So you can imagine my relief when At Eternity's Gate turned out to be a thoroughly engaging and surprisingly entertaining film. It is not like the typical artist bio-pics that grind my gears, but rather it is a unique and fascinating examination of an icon, whose legacy is insurmountable.
The film stars Willem Dafoe as Vincent van Gough, and it follows the later years of his life and chronicles his creative processes as well as his insecurities, connection to nature and failing mental health. The story begins with an exhibition of his being rejected by a publican. When his work is deemed to be puerile and inane van Gogh seeks guidance by a fellow artist Paul Gauguin (Oscar Isaac) whose own modernist work influenced the French avant-garde. While they subscribe to different methods and ideals they both adhere to non-conformity and influence each others vision. On advice from Gauguin, van Gough heads to the south of France and immerses himself in nature.
From there the film documents his thinking process (or lack thereof) and follows him as he encounters criticism and personal attacks from those who misunderstand him. Director Julian Schnabel comes full circle from his 1996 debut Basquiat (a biographical film about the post-modernist artist) and takes an experimental approach to telling his story. A variety of techniques are employed to represent various moments and mental states of van Gough's journey; from random monologue musings over a black screen, to shaky hand-held point-of-view camera angles and surreal horizontal multifocal split-screen. It is a strange and wonderful method of storytelling, which examines the various stages on his work, and remains humble without being heavy-handed or pretentious.
Dafoe is outstanding (as always) and offers one of his most delicate and emotionally fractured performances to date. He bares a striking resemblance to his real-life counterpart and connects to van Gough's fragile state of mind as earnestly as history describes it to be. The film is by no means an accurate historical account (it's more of a romanticised vision of his life) but it successfully dispels the myth that he was a raving madman. Instead is treats his mental illness with sincerity and compassion, depicting him as a sympathetic and passionate man. His ever-loyal brother – who was also an art-dealer – is also portrayed beautifully with Rupert Friend adding further weight to the story. In addition to Osaac and Friend the supporting cast includes Mads Mikkelsen, Vincent Perez and Matthieu Amelric, who are all good. Mikkelsen's role as a priest tasked with evaluating van Gough in the mental institution provides one of the films highlights and offers the one of its most lighthearted, yet telling, qualities.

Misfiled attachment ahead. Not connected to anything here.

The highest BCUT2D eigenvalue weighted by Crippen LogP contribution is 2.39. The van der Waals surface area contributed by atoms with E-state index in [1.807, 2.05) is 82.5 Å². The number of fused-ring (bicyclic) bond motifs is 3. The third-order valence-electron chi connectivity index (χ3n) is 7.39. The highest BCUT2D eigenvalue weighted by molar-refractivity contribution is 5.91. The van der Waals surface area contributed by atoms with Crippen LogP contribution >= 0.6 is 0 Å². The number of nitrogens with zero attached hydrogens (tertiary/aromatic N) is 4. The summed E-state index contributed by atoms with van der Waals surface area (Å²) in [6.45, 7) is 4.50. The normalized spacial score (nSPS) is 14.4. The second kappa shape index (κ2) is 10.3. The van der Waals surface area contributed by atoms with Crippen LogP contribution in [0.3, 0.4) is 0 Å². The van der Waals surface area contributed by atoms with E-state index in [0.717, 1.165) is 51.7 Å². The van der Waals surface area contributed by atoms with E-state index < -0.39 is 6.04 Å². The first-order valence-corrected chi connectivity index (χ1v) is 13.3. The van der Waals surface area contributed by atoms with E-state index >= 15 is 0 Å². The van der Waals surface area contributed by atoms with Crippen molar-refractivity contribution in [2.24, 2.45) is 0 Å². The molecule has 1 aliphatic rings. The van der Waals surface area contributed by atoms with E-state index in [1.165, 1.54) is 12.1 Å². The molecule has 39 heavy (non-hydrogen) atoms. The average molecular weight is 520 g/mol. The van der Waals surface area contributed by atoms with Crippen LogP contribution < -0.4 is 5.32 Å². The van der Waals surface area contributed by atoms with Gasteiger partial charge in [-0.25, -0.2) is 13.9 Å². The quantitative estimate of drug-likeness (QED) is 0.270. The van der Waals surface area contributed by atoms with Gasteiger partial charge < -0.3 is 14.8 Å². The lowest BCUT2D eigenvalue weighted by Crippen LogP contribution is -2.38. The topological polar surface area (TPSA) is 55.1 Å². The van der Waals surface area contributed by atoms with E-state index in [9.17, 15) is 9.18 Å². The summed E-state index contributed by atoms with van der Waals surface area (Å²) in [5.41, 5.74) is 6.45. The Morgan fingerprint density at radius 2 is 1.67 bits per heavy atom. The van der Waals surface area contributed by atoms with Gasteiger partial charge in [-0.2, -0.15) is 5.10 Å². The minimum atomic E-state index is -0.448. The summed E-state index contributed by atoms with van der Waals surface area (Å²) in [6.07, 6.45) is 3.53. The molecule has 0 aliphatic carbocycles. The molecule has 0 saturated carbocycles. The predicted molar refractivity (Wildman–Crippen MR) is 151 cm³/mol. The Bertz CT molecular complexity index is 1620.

At Eternity's Gate will test many people's patience with its slow plodding and meandering exposition, but for those who enjoy skewed structures and obtuse techniques it will stir the imagination and inspire creative streaks within. It is a richly textured exploration of a renegade whose worth was never appreciated at the time, but who would become one of the most celebrated and influential figures in the history of Western art.
At Eternity's Gate will be released theatrically in Australian on 14/02/2019.